Disclaimer: Due to a temporal paradox, the original disclaimer for this review is lost and the author cannot remember what it said. But this disclaimer was extremely important. If the disclaimer is found, please post a comment to let people know.
The first few announcements about this expansion pack left me leery. I was worried there would be an extremely heavy environmental theme to the expansion that would, ultimately, ruin the atmosphere of the game.
As time went on and I got more information, that impression changed. I was then curious about the expansion. It also became more obvious there wouldn’t be a heavy handed environmental message to the expansion, which helped lighten my mood.
I honestly just wasn’t as excited about this expansion, which shocked a lot of my friends; I love science fiction.
But as we got closer to release and as I got more information, I became more excited. And I began to wonder… What killed the ocean? Are plumbots superior to simbots? How will time travel work? How are descendants handled? And then, in time, I got excited.
And then I sat down and installed it. I have to admit I was impressed by the way they mixed technology and plant life and how some of the items looked. Overall, Into The Future made a good first impression once I had it installed.
The pictures go in this order: 3 for normal Oasis Landing, 3 for Dystopia, 1 for Utopia. The shiny spots in the first Dystopia shot are because I was using the Collection Helper to find insects… and, honestly, to make it less depressing.
Oasis Landing is pretty much set up so that the majority of what there is to do is on the central peninsula, with two sides having mountains (there’s a small mining community among them) and the third side having mostly residential homes. The fourth side is the wasteland.
Notably, the town’s changes when you go to Dystopia and Utopia are mostly aesthetic. However, Dystopia has piles of trash all over, trash you can fish from, holes to explore that open randomly (I didn’t find one during my brief stay there), and the new insects all over the place.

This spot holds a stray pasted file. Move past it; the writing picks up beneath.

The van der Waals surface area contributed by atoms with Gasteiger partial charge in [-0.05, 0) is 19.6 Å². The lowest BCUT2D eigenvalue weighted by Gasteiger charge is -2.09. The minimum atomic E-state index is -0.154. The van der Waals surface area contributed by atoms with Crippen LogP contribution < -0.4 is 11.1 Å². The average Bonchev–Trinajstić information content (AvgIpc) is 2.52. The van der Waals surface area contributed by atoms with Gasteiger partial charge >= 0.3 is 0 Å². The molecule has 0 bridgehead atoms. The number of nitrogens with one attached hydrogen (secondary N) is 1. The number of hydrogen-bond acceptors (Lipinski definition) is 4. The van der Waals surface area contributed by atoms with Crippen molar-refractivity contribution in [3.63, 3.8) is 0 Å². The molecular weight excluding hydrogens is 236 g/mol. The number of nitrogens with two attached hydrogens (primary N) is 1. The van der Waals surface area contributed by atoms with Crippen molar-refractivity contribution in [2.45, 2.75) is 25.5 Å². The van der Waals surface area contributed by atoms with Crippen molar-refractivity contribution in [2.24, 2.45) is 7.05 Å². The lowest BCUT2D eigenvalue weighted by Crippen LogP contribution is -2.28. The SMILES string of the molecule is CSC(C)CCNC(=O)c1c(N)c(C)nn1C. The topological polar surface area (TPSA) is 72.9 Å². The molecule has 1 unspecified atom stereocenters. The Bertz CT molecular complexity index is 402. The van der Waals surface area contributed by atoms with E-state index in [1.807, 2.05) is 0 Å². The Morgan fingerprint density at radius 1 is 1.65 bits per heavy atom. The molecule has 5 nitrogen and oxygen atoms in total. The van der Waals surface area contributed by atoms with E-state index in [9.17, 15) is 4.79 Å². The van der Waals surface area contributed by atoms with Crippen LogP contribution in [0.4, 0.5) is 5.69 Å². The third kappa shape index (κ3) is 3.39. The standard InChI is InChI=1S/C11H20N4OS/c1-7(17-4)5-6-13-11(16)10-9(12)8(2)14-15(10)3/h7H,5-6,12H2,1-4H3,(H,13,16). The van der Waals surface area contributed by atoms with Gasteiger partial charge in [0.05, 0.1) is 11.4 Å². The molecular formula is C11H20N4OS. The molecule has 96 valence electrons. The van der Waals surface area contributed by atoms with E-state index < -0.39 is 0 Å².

Utopia, on the other hand, has everything much brighter in colors with a permanent rainbow in the sky, special flowers that give off dew, butterfly spawners all over the place, and special fish spawners that look like lily pads with rainbow flowers. There have also been references to rainbows you can dig at, but I did not stay long enough to see any.
I will admit I am not as big a fan of the Dystopia and Utopia futures. Dystopia is depressing and Utopia is… well, Utopia comes across as all of the happiness being forced upon people. Doing the relevant quests for these two futures further highlights that the Utopians may have gained their futuristic society at the cost of part of their free will.
In any case, here are the portals for the alternate futures, with Dystopia first:
In general, the decor tends to focus on being streamlined, with a heavy focus on also including plant life, and the houses tend to be modern in style. It is not uncommon at all for a house in Oasis Landing to have an indoor pond or trees growing indoors. Or both, if they can manage it. Controls tend to be holographic, in a way reminiscent of Mass Effect, or feature semi-holographic touch screen interfaces that wouldn’t look out of place in Star Trek. In fact, the Food Synthesizer looks like a Star Trek replicator with some minor alterations.